Sliced white mushrooms, arborio rice, chicken stock, white wine (the recipe calls for vermouth â€” back in ’66 vermouth was more commonly available to a home cook than a decent white wine), butter, two egg yolks, scallions (although I’m sure if they were more readily available shallots would have been used), garlic, herbs de provence, and pork tederloin cut into medallions and pounded to 1/2 inch thick.
I started with the risotto, which had to be prepared with three additions of stock instead of the usual ladleful at a time. While the rice simmered, I sauteed the mushrooms and the pork in separate pans. Once the pork was browned, I lowered the heat and continued cooking for another 7 minutes. Says Julia: “During this period you will have time to mind the rice, chop scallions and parsley, and assemble the soup.” I minded the rice, then added the mushrooms, scallions, herbs, and wine, continuing to cook until reduced by half.
I made one last addition of stock and finished the rice. I also started a pot of water boiling to steam the green beans.
With the rice and pork ready and waiting, I turned my attention to making the hollandaise. I beat the egg yolks with a splash of the wine and 1/2 tablespoon of butter before gradually adding the reduced meat cooking liquid. I had to be careful to add very slowly, or the heat would curdle the yolks. I thought I had curdling at the start, you can see that it’s grainy:
I stirred the mixture over very low heat until the yolks thickened, then added the rest of the butter by tablespoonfuls, stirring the entire time:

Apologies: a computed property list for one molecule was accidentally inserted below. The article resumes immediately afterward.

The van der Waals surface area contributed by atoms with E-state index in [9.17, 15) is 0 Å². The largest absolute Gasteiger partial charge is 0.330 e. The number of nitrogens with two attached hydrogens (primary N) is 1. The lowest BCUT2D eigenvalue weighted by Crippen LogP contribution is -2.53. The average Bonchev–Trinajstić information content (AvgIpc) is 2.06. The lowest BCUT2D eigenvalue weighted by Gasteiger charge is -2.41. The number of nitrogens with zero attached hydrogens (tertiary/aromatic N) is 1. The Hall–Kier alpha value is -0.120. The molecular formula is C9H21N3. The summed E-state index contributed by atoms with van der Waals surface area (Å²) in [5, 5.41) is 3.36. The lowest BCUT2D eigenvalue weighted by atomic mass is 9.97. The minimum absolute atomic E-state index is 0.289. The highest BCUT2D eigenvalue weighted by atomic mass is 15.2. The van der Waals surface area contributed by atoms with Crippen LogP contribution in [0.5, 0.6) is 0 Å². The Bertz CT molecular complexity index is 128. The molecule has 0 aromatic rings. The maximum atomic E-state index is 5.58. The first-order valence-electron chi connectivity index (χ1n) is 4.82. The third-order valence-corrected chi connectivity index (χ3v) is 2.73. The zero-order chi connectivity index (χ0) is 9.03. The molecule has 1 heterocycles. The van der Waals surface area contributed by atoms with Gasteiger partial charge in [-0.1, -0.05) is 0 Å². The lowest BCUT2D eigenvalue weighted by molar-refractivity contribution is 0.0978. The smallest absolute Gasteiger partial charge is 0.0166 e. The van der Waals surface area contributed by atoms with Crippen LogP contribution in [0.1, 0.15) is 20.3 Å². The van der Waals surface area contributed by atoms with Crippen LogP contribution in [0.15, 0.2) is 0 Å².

With the sauce finished, I steamed the beans until crunchy, about four minutes, while I assembled the final dish (on the oh-so-cool rectangular plates):
The dish tasted as I remembered it, perhaps a bit more refined. The creamy risotto was a big change from the pilaf that resulted from the old white rice attempts. The hollandaise was smoother and thicker, also an improvement from previous thin attempts. The flavors went together well, with the herbs adding some sweetness to the pork. I think the dish could use some acid, perhaps a splash of lemon juice in the hollandaise.
Time from start to finish? 45 minutes, and I was rushing. Having to wait for the wine to reduce before starting the sauce was a rate-limiting step, as was the sauce prep. I might have been a bit timid with the heat when thickening the yolks, but whisking in all the butter took a solid five minutes. This just convinced me that Julia was an enlightened cooking master; she could probably bang out a completed hollandaise in ten minutes.
I learned a lot about cooking during my first attempts at this recipe:
- Never prepare a hollandaise in an aluminum pot.
- Always use unsalted butter; you can add salt later but you can’t subtract it.
- Canned mushrooms taste like the can.
- Be aggressive with the heat during browning, but gentle for the cook-through.
- Taste everything at every step, season strongly.
- Timing, timing, timing.
I’ll probably continue to make this dish once a year; I’m sure I have a few more things to learn.